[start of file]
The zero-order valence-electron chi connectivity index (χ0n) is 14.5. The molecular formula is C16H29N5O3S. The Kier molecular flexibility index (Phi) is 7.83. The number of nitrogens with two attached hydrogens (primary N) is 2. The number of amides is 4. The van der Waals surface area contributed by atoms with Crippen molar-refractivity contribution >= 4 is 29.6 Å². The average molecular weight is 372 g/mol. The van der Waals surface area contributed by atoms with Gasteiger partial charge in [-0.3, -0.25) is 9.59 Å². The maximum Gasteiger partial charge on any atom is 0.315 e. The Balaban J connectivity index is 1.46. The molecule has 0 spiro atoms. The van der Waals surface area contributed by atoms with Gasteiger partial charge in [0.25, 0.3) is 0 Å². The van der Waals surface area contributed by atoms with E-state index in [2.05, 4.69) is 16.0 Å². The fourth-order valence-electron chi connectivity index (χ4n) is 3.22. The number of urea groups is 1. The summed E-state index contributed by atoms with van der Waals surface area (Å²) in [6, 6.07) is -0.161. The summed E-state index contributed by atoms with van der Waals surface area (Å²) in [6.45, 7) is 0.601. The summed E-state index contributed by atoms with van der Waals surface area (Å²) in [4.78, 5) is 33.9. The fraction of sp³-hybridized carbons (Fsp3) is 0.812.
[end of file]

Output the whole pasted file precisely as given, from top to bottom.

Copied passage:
The zero-order valence-electron chi connectivity index (χ0n) is 14.5. The molecular formula is C16H29N5O3S. The Kier molecular flexibility index (Phi) is 7.83. The number of nitrogens with two attached hydrogens (primary N) is 2. The number of amides is 4. The van der Waals surface area contributed by atoms with Crippen molar-refractivity contribution >= 4 is 29.6 Å². The average molecular weight is 372 g/mol. The van der Waals surface area contributed by atoms with Gasteiger partial charge in [-0.3, -0.25) is 9.59 Å². The maximum Gasteiger partial charge on any atom is 0.315 e. The Balaban J connectivity index is 1.46. The molecule has 0 spiro atoms. The van der Waals surface area contributed by atoms with Gasteiger partial charge in [0.25, 0.3) is 0 Å². The van der Waals surface area contributed by atoms with E-state index in [2.05, 4.69) is 16.0 Å². The fourth-order valence-electron chi connectivity index (χ4n) is 3.22. The number of urea groups is 1. The summed E-state index contributed by atoms with van der Waals surface area (Å²) in [6, 6.07) is -0.161. The summed E-state index contributed by atoms with van der Waals surface area (Å²) in [6.45, 7) is 0.601. The summed E-state index contributed by atoms with van der Waals surface area (Å²) in [4.78, 5) is 33.9. The fraction of sp³-hybridized carbons (Fsp3) is 0.812.